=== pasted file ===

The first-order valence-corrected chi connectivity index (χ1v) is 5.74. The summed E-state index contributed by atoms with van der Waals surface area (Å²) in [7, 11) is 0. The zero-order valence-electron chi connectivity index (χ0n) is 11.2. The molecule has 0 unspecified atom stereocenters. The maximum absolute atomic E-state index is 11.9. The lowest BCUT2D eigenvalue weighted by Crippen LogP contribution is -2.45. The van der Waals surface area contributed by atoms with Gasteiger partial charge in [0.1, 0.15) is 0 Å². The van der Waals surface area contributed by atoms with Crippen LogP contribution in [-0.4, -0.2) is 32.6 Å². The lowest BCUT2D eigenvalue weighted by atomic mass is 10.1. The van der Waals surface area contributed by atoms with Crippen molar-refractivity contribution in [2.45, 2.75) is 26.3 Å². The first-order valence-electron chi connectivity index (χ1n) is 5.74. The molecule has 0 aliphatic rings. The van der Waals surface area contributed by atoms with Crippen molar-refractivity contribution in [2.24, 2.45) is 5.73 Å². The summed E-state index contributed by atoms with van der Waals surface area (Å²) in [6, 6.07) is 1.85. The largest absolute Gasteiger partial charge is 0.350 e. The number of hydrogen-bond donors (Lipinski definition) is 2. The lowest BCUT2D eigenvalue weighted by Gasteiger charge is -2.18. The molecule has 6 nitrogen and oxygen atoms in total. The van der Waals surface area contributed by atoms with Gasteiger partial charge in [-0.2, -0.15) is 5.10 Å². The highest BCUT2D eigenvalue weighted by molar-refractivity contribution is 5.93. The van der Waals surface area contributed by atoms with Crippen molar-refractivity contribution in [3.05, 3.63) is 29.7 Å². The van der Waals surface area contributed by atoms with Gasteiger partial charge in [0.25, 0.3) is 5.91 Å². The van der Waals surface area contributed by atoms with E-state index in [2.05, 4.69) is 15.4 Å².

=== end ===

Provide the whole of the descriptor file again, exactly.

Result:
The first-order valence-corrected chi connectivity index (χ1v) is 5.74. The summed E-state index contributed by atoms with van der Waals surface area (Å²) in [7, 11) is 0. The zero-order valence-electron chi connectivity index (χ0n) is 11.2. The molecule has 0 unspecified atom stereocenters. The maximum absolute atomic E-state index is 11.9. The lowest BCUT2D eigenvalue weighted by Crippen LogP contribution is -2.45. The van der Waals surface area contributed by atoms with Gasteiger partial charge in [0.1, 0.15) is 0 Å². The van der Waals surface area contributed by atoms with Crippen LogP contribution in [-0.4, -0.2) is 32.6 Å². The lowest BCUT2D eigenvalue weighted by atomic mass is 10.1. The van der Waals surface area contributed by atoms with Crippen molar-refractivity contribution in [2.45, 2.75) is 26.3 Å². The first-order valence-electron chi connectivity index (χ1n) is 5.74. The molecule has 0 aliphatic rings. The van der Waals surface area contributed by atoms with Crippen molar-refractivity contribution in [2.24, 2.45) is 5.73 Å². The summed E-state index contributed by atoms with van der Waals surface area (Å²) in [6, 6.07) is 1.85. The largest absolute Gasteiger partial charge is 0.350 e. The number of hydrogen-bond donors (Lipinski definition) is 2. The lowest BCUT2D eigenvalue weighted by Gasteiger charge is -2.18. The molecule has 6 nitrogen and oxygen atoms in total. The van der Waals surface area contributed by atoms with Gasteiger partial charge in [-0.2, -0.15) is 5.10 Å². The highest BCUT2D eigenvalue weighted by molar-refractivity contribution is 5.93. The van der Waals surface area contributed by atoms with Crippen molar-refractivity contribution in [3.05, 3.63) is 29.7 Å². The van der Waals surface area contributed by atoms with Gasteiger partial charge in [0.25, 0.3) is 5.91 Å². The van der Waals surface area contributed by atoms with E-state index in [2.05, 4.69) is 15.4 Å².